Tooth Technology: Philips smart Platinum Connected & sexy DiamondClean

Philips sonicare thumbnailsDental technology is huge these days, believe it or not. For proof, look no further than my mini review series on toothbrush technology. In this post we’re looking at two brushes in the Philips Sonicare line; the Philips Sonicare FlexCare Platinum Connected and the Sonicare DiamondClean. (Read part one of our series on the Oral B Genius 8000 here.)

What is Sonicare FlexCare Platinum Connected?

The Sonicare FlexCare Platinum Connected is a smart toothbrush that connects via Bluetooth with your smartphone to track your brushing patterns, coverage and time spent cleaning your teeth. It works without the app as a simple electric toothbrush and it’s fully rechargeable too.

How to get set up

Setting up the toothbrush is quite simple. You’ll download the app then open it. As soon as you turn on your brush the app will find the toothbrush and connect instantly.

While the handle is not as slick and minimalist as the DiamondClean version (which you’ll read about soon), it’s still nice looking. It has several buttons on the front; a power button, a speed button, and a button that changes the different modes of cleaning.

What’s in the box?

Inside the box you’ll find the brush handle, two different brush heads with travel caps, a charging base, a bracket that fits over the charging base to hold toothbrush heads, and a travel case. Unlike some other models, such as the Sonicare DiamondClean, this case does not double as a charger.

You’ll need to allow 24 hours to fully charge the battery in the handle for the first time, so once you get it unboxed plug it in and leave it alone for a while.

Get brushing coaching
The Philips Sonicare FlexCare Platinum Connected brush is designed to pair with the app to give you timed and illustrated instructions on your brushing technique and coverage. While you can use it without the app, what’s the point? If you’re spending this kind of money on a fancy brush, you’ll want to commit to using it in its technologically connected mode. If you’re not the kind of person who wants to whip out their phone every time they brush, skip ahead and read about the DiamondClean.

Adjusting different brushing modes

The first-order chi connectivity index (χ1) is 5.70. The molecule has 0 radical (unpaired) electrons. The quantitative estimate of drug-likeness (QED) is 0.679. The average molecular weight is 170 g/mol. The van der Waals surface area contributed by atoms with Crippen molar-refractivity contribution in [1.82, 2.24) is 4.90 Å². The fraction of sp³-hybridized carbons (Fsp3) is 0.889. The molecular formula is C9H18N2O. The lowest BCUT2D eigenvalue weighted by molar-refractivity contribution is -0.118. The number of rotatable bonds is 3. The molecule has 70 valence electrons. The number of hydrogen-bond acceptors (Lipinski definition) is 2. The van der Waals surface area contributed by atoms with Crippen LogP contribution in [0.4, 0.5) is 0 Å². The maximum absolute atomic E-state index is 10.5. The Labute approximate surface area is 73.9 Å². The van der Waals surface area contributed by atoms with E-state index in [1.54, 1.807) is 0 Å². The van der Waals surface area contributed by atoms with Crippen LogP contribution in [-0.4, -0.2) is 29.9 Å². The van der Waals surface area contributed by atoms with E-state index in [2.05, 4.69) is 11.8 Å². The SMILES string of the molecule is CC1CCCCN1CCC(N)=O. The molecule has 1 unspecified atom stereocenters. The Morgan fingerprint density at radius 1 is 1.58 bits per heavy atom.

The toothbrush needs to be switched between its available modes while the brush is off. Small lights will illuminate the mode you’ve chosen. There is a Clean mode which is basic toothbrushing, White mode adds additional ‘massage’ and an additional 40 seconds to polish your visible front teeth. There’s also a Deep Clean mode which is said to provide “invigorating deep massage to deliver an exceptional clean”.

A pressure sensor built into the brush will let you know if you’re brushing too hard. It uses both a change in vibration and a slight change in sound to let you know if you’re brushing too hard. This feature can be disabled if you wish, but again, why would you?

App features
philips sonicare app toothbrush smartUsing the app is easy, but there’s not really an realtime feedback to speak of.  While the app will guide you through which areas of your mouth to scrub, it’s not actually tracking you or watching to see what you’re doing (like the Oral B Genius 8000). Here, it’s more like you’re getting coaching, or following along to a workout video; but there’s no one in the room with you to make sure you’re not eating cheetos.

(For a brush that IS watching you, read my review of the Oral B Genius 8000)

Pressure sensing for aggressive brushers
The brush has several smart features such as pressure sensing. If you brush too hard the toothbrush will let you know using a change in vibration and slight change in sound. The app will also display a warning message on screen. I found the brush very touchy when it came to motion and pressure at first, but once I followed the coaching and stopped grinding the brush into my teeth things improved.

Beeping Brush Pacer
The brush pacer setting allows you to turn on an indicator which will emit a small sound during the brushing cycle so that you’ll know when to move on to a different section of your mouth.

The brush pacer requires you to divide your mouth into six sections; three on top and three on the bottom. You’ll hear a beep after you’ve spent enough time on each section.

To turn this feature on or off, leave your brush in the charging base then press and hold the mode button until you hear one beep to indicate the brush pacer has been deactivated, or two to indicate it is ready to go.

Easy start for beginners
Brushing with a much stronger electronic toothbrush can be a little difficult for some to handle, there is the easy start feature. Easy start gently increases the power over the first 14 brushings to help you get used to using the toothbrush. You turn this feature on or off by putting the handle in the charger, one beep indicates it is deactivated.

Replacing the brush headsphilips sonicare app toothbrush smart platinum diamond